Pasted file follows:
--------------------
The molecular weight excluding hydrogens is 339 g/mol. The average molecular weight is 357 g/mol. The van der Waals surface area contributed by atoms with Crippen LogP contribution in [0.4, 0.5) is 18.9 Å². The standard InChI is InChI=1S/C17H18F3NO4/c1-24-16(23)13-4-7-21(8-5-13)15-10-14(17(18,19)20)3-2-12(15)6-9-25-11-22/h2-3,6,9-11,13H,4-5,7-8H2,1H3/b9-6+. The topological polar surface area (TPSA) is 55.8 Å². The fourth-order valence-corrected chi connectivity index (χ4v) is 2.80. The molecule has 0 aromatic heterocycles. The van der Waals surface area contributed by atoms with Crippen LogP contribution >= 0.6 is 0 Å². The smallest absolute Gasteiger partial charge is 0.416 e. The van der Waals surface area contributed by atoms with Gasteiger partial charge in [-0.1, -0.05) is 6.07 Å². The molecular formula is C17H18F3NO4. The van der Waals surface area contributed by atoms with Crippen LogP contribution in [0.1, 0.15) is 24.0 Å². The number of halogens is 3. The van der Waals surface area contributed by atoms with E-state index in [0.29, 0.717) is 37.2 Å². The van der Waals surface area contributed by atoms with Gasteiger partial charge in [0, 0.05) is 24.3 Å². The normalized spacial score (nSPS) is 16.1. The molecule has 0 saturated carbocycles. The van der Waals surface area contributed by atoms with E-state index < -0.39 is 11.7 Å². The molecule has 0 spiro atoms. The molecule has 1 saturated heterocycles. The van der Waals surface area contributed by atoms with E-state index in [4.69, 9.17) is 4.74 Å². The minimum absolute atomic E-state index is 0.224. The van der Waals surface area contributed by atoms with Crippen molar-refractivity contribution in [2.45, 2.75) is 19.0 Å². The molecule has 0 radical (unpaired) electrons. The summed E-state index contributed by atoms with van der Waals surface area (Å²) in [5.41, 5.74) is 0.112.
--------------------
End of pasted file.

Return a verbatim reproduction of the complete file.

The molecular weight excluding hydrogens is 339 g/mol. The average molecular weight is 357 g/mol. The van der Waals surface area contributed by atoms with Crippen LogP contribution in [0.4, 0.5) is 18.9 Å². The standard InChI is InChI=1S/C17H18F3NO4/c1-24-16(23)13-4-7-21(8-5-13)15-10-14(17(18,19)20)3-2-12(15)6-9-25-11-22/h2-3,6,9-11,13H,4-5,7-8H2,1H3/b9-6+. The topological polar surface area (TPSA) is 55.8 Å². The fourth-order valence-corrected chi connectivity index (χ4v) is 2.80. The molecule has 0 aromatic heterocycles. The van der Waals surface area contributed by atoms with Crippen LogP contribution >= 0.6 is 0 Å². The smallest absolute Gasteiger partial charge is 0.416 e. The van der Waals surface area contributed by atoms with Gasteiger partial charge in [-0.1, -0.05) is 6.07 Å². The molecular formula is C17H18F3NO4. The van der Waals surface area contributed by atoms with Crippen LogP contribution in [0.1, 0.15) is 24.0 Å². The number of halogens is 3. The van der Waals surface area contributed by atoms with E-state index in [0.29, 0.717) is 37.2 Å². The van der Waals surface area contributed by atoms with Gasteiger partial charge in [0, 0.05) is 24.3 Å². The normalized spacial score (nSPS) is 16.1. The molecule has 0 saturated carbocycles. The van der Waals surface area contributed by atoms with E-state index < -0.39 is 11.7 Å². The molecule has 0 spiro atoms. The molecule has 1 saturated heterocycles. The van der Waals surface area contributed by atoms with E-state index in [4.69, 9.17) is 4.74 Å². The minimum absolute atomic E-state index is 0.224. The van der Waals surface area contributed by atoms with Crippen molar-refractivity contribution in [2.45, 2.75) is 19.0 Å². The molecule has 0 radical (unpaired) electrons. The summed E-state index contributed by atoms with van der Waals surface area (Å²) in [5.41, 5.74) is 0.112.